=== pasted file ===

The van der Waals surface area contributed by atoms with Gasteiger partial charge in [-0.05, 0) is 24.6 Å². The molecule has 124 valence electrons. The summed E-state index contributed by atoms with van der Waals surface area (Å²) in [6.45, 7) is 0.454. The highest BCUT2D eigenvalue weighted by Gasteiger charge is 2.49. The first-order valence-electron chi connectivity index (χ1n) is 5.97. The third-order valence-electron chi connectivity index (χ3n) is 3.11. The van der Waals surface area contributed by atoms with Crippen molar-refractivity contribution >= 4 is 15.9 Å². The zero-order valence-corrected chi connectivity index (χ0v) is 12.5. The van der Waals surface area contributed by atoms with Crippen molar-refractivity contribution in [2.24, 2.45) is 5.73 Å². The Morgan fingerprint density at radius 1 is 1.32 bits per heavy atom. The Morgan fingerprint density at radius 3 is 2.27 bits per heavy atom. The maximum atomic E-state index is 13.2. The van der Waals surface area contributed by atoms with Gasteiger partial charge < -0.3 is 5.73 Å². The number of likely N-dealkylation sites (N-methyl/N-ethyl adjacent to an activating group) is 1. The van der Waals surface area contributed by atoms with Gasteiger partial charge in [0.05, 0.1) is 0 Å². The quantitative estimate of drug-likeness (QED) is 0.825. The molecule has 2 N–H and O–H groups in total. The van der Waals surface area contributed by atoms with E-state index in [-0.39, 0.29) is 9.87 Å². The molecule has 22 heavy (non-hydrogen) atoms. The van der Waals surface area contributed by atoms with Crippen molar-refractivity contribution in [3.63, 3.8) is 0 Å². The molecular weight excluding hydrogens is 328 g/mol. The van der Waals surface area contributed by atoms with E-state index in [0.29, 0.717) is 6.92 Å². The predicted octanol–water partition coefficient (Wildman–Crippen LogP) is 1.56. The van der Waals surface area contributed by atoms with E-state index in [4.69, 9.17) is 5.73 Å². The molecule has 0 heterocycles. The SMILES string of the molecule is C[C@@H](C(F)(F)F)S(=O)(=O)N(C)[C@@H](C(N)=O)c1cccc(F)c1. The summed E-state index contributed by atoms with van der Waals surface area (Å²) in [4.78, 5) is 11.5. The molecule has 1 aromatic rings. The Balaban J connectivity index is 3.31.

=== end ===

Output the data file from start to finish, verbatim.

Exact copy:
The van der Waals surface area contributed by atoms with Gasteiger partial charge in [-0.05, 0) is 24.6 Å². The molecule has 124 valence electrons. The summed E-state index contributed by atoms with van der Waals surface area (Å²) in [6.45, 7) is 0.454. The highest BCUT2D eigenvalue weighted by Gasteiger charge is 2.49. The first-order valence-electron chi connectivity index (χ1n) is 5.97. The third-order valence-electron chi connectivity index (χ3n) is 3.11. The van der Waals surface area contributed by atoms with Crippen molar-refractivity contribution >= 4 is 15.9 Å². The zero-order valence-corrected chi connectivity index (χ0v) is 12.5. The van der Waals surface area contributed by atoms with Crippen molar-refractivity contribution in [2.24, 2.45) is 5.73 Å². The Morgan fingerprint density at radius 1 is 1.32 bits per heavy atom. The Morgan fingerprint density at radius 3 is 2.27 bits per heavy atom. The maximum atomic E-state index is 13.2. The van der Waals surface area contributed by atoms with Gasteiger partial charge < -0.3 is 5.73 Å². The number of likely N-dealkylation sites (N-methyl/N-ethyl adjacent to an activating group) is 1. The van der Waals surface area contributed by atoms with Gasteiger partial charge in [0.05, 0.1) is 0 Å². The quantitative estimate of drug-likeness (QED) is 0.825. The molecule has 2 N–H and O–H groups in total. The van der Waals surface area contributed by atoms with E-state index in [-0.39, 0.29) is 9.87 Å². The molecule has 22 heavy (non-hydrogen) atoms. The van der Waals surface area contributed by atoms with Crippen molar-refractivity contribution in [3.63, 3.8) is 0 Å². The molecular weight excluding hydrogens is 328 g/mol. The van der Waals surface area contributed by atoms with E-state index in [0.29, 0.717) is 6.92 Å². The predicted octanol–water partition coefficient (Wildman–Crippen LogP) is 1.56. The van der Waals surface area contributed by atoms with E-state index in [4.69, 9.17) is 5.73 Å². The molecule has 0 heterocycles. The SMILES string of the molecule is C[C@@H](C(F)(F)F)S(=O)(=O)N(C)[C@@H](C(N)=O)c1cccc(F)c1. The summed E-state index contributed by atoms with van der Waals surface area (Å²) in [4.78, 5) is 11.5. The molecule has 1 aromatic rings. The Balaban J connectivity index is 3.31.